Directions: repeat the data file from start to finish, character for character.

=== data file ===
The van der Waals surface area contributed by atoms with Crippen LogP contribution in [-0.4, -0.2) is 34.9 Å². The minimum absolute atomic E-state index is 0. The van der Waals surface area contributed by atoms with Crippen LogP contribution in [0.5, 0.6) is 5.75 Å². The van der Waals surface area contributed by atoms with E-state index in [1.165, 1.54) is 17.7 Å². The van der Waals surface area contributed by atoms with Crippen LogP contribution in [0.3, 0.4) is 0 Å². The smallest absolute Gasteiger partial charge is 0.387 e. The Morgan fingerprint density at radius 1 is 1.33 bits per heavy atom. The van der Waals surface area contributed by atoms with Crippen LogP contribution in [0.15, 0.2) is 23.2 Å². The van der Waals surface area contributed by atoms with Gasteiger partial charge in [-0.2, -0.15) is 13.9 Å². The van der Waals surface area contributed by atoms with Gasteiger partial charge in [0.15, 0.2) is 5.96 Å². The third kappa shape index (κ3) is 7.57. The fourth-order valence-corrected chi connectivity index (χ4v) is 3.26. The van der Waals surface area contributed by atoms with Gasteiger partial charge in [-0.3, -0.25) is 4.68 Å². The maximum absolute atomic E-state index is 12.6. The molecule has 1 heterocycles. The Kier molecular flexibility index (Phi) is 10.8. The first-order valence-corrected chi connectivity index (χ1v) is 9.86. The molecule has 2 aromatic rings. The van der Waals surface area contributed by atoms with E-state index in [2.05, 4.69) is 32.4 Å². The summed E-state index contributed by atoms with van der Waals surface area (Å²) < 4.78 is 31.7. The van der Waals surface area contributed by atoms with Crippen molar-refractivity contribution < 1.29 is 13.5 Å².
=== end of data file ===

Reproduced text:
The van der Waals surface area contributed by atoms with Crippen LogP contribution in [-0.4, -0.2) is 34.9 Å². The minimum absolute atomic E-state index is 0. The van der Waals surface area contributed by atoms with Crippen LogP contribution in [0.5, 0.6) is 5.75 Å². The van der Waals surface area contributed by atoms with E-state index in [1.165, 1.54) is 17.7 Å². The van der Waals surface area contributed by atoms with Crippen LogP contribution in [0.3, 0.4) is 0 Å². The smallest absolute Gasteiger partial charge is 0.387 e. The Morgan fingerprint density at radius 1 is 1.33 bits per heavy atom. The van der Waals surface area contributed by atoms with Crippen LogP contribution in [0.15, 0.2) is 23.2 Å². The van der Waals surface area contributed by atoms with Gasteiger partial charge in [-0.2, -0.15) is 13.9 Å². The van der Waals surface area contributed by atoms with Gasteiger partial charge in [0.15, 0.2) is 5.96 Å². The third kappa shape index (κ3) is 7.57. The fourth-order valence-corrected chi connectivity index (χ4v) is 3.26. The van der Waals surface area contributed by atoms with Gasteiger partial charge in [-0.3, -0.25) is 4.68 Å². The maximum absolute atomic E-state index is 12.6. The molecule has 1 heterocycles. The Kier molecular flexibility index (Phi) is 10.8. The first-order valence-corrected chi connectivity index (χ1v) is 9.86. The molecule has 2 aromatic rings. The van der Waals surface area contributed by atoms with E-state index in [2.05, 4.69) is 32.4 Å². The summed E-state index contributed by atoms with van der Waals surface area (Å²) < 4.78 is 31.7. The van der Waals surface area contributed by atoms with Crippen molar-refractivity contribution < 1.29 is 13.5 Å².